Irn-Bru maker's profits fizzle out

Irn-Bru maker AG Barr said today its sales had fallen flat amid a competitive and volatile market.

Irn-Bru maker's profits fizzle out

Irn-Bru maker AG Barr said today its sales had fallen flat amid a competitive and volatile market.

The Cumbernauld-based firm posted a 1.1% fall in sales for the 15 weeks to May 9 as it also came up against tough comparisons from a year earlier, when it sponsored the Glasgow Commonwealth Games.

But the business, which also makes Tizer and Rubicon, said sales in the wider soft drinks market lifted 0.7% in the same period.

It said its recent trading represented a return to a more normal sales period, although the group added it planned a strong summer branding programme and expected to see sales grow in the second half of the year.

The firm said it expected to meet its full-year targets, but warned although the UK economy was more positive, the retail market continued to experience challenging conditions. Shares slipped 2%.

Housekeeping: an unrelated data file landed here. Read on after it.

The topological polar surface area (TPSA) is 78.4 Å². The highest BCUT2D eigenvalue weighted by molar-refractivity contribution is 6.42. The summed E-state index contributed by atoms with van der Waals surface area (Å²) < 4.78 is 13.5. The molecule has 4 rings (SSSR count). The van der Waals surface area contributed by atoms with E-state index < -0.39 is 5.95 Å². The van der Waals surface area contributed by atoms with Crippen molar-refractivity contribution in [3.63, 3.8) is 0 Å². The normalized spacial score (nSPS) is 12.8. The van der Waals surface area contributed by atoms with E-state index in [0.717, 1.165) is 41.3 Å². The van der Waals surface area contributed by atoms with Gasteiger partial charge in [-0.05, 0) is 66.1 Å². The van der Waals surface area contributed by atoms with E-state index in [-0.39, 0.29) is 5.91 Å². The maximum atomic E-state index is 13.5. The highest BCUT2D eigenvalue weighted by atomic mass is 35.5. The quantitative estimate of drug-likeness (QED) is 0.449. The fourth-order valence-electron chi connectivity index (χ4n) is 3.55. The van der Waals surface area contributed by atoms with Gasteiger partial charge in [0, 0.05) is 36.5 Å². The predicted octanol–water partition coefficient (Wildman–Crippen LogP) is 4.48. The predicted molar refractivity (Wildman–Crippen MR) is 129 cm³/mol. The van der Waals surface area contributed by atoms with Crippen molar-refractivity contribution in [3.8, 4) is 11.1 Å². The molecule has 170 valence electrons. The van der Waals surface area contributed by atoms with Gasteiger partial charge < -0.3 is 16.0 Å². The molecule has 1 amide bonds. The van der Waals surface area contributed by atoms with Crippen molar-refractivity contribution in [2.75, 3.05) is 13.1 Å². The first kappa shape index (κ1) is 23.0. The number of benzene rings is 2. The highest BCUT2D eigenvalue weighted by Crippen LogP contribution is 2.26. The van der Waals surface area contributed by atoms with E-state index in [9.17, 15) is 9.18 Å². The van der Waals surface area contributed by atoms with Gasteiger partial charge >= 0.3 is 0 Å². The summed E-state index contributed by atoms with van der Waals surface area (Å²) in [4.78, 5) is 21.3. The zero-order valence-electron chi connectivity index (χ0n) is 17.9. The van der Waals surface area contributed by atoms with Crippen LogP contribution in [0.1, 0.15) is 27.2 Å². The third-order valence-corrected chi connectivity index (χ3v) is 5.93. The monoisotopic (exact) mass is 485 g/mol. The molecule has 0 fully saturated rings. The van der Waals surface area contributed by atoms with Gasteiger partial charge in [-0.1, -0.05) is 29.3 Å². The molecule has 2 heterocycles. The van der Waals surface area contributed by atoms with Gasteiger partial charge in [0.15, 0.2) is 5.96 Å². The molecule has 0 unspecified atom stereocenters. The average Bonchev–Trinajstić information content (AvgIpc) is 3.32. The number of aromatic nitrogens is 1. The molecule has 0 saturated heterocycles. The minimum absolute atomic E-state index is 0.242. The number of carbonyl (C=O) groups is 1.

N+1 Singer analyst Sahill Shan said the most disappointing aspect of the update was the “uncharacteristic underperformance” against the wider soft drinks market.

Mr Shan added: “We expect trading conditions to remain challenging for the remainder of the year as supermarket and retail price deflation is unlikely to abate in the near-term.”

N+1 Singer expects full-year profits at AG Barr to lift 5.3% to £44.1 million.

Barr said its current sales figures exclude its offloaded Orangina and Findlays water coolers drinks brands, but did include a £3 million revenue contribution from its recently acquired Funkin cocktail drinks business.

In February, Irn Bru bought the London-based cocktail business Funkin for up to £21 million. It said the purchase took the group into the cocktail mixer market for the first time, which has shown strong growth in recent years.

The Scottish firm added it would continue to extend its reach into the south of England by developing its new factory in Milton Keynes, opened in 2013.

It said it would extend the site’s warehousing capacity, and will buy more land next to the plant at a cost of £11 million.

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